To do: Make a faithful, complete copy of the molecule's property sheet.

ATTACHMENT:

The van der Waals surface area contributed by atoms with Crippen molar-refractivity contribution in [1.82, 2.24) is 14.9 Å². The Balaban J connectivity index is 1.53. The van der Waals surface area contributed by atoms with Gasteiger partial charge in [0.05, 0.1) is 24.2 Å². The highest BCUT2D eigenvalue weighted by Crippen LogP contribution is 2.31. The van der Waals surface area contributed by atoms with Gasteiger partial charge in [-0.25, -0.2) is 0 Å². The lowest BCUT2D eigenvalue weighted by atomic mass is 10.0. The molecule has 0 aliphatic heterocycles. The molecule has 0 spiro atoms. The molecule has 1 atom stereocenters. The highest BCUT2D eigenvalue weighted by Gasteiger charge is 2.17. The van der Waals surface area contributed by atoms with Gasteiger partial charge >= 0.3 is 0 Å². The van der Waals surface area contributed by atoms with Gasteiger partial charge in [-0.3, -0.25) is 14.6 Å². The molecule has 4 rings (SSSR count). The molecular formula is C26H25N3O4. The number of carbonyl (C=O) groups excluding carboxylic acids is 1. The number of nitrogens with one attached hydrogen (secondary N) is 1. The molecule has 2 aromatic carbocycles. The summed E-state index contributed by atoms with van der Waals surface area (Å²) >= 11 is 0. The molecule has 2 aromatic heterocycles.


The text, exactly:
The van der Waals surface area contributed by atoms with Crippen molar-refractivity contribution in [1.82, 2.24) is 14.9 Å². The Balaban J connectivity index is 1.53. The van der Waals surface area contributed by atoms with Gasteiger partial charge in [0.05, 0.1) is 24.2 Å². The highest BCUT2D eigenvalue weighted by Crippen LogP contribution is 2.31. The van der Waals surface area contributed by atoms with Gasteiger partial charge in [-0.25, -0.2) is 0 Å². The lowest BCUT2D eigenvalue weighted by atomic mass is 10.0. The molecule has 0 aliphatic heterocycles. The molecule has 0 spiro atoms. The molecule has 1 atom stereocenters. The highest BCUT2D eigenvalue weighted by Gasteiger charge is 2.17. The van der Waals surface area contributed by atoms with Gasteiger partial charge >= 0.3 is 0 Å². The van der Waals surface area contributed by atoms with Gasteiger partial charge in [-0.3, -0.25) is 14.6 Å². The molecule has 4 rings (SSSR count). The molecular formula is C26H25N3O4. The number of carbonyl (C=O) groups excluding carboxylic acids is 1. The number of nitrogens with one attached hydrogen (secondary N) is 1. The molecule has 2 aromatic carbocycles. The summed E-state index contributed by atoms with van der Waals surface area (Å²) >= 11 is 0. The molecule has 2 aromatic heterocycles.